Author Megan Fanale Engel

On November 10, the Food Safety and Inspection Service ("FSIS") released a statement declaring that the United States Department of Agriculture ("USDA") has not found China's poultry slaughter system to be equivalent to the United States' poultry slaughter system.  As a result, poultry from China may not be imported into the United States.

If a foreign country would like to import into the United States products regulated by FSIS, the USDA is required to review the country's request and conduct an audit of the country's food safety system to ensure that it is "equivalent" to the United States food safety system.

China had previously submitted a request to FSIS for the agency to assess its poultry system to determine whether it was equivalent to the United States' system.  FSIS originally found China's food safety inspection system for processed poultry equivalent to the United States in 2006.  This finding would allow China to export cooked chicken to the United States as long as China met two requirements:  (1) the raw poultry product must have originated from the United States, Canada, or Chile; and (2) China must have certified plants that would process the chicken for export and provide that information to FSIS.  On August 30, 2013, FSIS stated that it had reaffirmed the equivalence of China's poultry processing system.  Despite such findings, China had not begun exporting processed chicken to the United States because it had never certified plants that would process the chicken for export.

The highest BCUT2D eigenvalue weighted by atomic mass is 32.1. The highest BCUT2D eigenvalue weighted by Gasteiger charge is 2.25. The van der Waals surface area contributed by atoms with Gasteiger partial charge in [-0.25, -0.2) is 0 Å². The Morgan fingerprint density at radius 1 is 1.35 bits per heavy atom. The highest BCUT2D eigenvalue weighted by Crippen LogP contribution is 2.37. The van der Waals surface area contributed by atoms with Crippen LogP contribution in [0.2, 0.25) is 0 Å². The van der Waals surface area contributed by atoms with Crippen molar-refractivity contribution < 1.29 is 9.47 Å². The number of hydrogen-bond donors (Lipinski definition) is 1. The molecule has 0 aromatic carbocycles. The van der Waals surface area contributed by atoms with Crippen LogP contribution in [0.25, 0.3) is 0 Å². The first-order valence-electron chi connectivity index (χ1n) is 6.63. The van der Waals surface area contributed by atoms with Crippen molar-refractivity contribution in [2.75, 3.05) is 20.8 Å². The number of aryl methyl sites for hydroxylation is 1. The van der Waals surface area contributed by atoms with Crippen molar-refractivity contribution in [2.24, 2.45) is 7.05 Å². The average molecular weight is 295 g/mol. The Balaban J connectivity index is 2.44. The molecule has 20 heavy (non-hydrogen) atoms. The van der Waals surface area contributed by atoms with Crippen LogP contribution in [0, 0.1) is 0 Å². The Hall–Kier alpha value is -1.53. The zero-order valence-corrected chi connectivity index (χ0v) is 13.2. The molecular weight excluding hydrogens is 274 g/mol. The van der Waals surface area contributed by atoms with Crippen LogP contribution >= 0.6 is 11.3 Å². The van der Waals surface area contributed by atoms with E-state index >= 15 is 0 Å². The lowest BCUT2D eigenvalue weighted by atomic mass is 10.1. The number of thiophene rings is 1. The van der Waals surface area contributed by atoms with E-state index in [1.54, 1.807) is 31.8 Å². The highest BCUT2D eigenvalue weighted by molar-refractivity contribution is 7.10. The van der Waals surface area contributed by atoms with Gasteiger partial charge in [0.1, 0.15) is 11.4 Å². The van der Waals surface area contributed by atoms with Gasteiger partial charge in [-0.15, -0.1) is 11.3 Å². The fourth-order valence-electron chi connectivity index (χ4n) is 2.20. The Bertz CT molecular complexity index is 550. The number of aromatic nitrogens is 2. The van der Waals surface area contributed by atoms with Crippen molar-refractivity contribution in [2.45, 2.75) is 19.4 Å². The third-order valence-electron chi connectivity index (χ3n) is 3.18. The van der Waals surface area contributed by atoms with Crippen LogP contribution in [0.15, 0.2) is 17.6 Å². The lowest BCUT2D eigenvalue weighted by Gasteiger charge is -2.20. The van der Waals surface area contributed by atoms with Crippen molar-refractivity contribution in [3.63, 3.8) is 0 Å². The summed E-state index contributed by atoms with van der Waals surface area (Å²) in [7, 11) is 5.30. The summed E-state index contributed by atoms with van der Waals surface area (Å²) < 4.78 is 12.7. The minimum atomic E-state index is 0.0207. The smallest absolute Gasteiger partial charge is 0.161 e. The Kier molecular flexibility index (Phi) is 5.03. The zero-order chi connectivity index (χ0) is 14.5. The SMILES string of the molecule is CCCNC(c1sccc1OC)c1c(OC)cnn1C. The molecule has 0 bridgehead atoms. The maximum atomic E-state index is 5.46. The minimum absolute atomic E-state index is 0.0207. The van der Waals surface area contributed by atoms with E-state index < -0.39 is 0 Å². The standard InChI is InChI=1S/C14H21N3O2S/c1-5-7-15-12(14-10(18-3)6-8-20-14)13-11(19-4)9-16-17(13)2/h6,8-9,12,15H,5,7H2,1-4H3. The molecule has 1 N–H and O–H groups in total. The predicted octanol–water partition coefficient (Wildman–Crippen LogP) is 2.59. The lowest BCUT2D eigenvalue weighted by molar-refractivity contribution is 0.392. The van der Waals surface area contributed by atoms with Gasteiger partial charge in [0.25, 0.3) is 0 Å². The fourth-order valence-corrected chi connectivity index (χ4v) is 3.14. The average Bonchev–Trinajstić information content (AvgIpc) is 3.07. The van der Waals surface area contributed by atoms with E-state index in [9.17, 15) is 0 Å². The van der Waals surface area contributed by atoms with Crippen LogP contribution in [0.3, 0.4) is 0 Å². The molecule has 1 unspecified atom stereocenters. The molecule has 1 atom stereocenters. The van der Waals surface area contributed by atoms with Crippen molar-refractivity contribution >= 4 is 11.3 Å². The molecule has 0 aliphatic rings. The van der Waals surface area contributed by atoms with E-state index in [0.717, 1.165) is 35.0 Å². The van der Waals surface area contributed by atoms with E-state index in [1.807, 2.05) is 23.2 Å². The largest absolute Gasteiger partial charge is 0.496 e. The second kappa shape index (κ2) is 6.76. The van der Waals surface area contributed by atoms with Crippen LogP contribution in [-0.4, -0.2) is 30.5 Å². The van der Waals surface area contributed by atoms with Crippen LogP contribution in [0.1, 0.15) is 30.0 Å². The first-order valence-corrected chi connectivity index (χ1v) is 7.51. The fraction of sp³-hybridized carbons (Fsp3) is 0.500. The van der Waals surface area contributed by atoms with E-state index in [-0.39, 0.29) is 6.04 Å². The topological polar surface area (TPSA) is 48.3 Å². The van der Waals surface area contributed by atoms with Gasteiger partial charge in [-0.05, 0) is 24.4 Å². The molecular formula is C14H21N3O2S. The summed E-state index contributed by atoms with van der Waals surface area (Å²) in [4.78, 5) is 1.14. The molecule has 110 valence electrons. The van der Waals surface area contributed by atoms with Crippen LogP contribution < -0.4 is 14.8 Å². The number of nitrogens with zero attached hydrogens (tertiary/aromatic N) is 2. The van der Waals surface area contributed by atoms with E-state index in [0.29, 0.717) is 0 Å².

On September 16, Senator Charles E. Schumer (D-NY) sent a letter to the USDA expressing concern over FSIS's decision to grant China equivalence in regard to the exportation of processed poultry.  Senator Schumer cited significant failures by the Chinese government in enforcing its food safety laws and regulations.  For example, Senator Schumer cited to a 2008 milk contamination that led to the death of four infants and a determination by the Food and Drug Administration (FDA) that certain pet food treats had been contaminated in China.  In addition, the Senator cited a 2010 audit of China's processed poultry system conducted by FSIS, which found issues with China's food safety quality control processes.

On September 24, USDA FSIS Administrator Al Almanza addressed some of the general concerns regarding the safety of processed chicken from China.  He explained that prior to the August 30 announcement, FSIS's audit staff reviewed six components of China's food safety system:  (1) food safety laws and regulations; (2) government oversight; (3) sanitation controls; (4) Hazard Analysis and Critical Control Point systems; (5) control programs for chemical residue; and (6) programs to test microbiological contamination.  After reviewing these components, FSIS staff determined that China had demonstrated equivalence with the United States' food safety system.

However, in its November 10, 2013 press release, FSIS backtracked on its previous findings.  There, FSIS made it clear that "USDA has not found China's poultry slaughter system to be equivalent and therefore poultry slaughtered in China is not allowed to be imported to the United States."  The press release added that while FSIS previously audited China's poultry slaughter system, it has not finalized the audit results as of this time.

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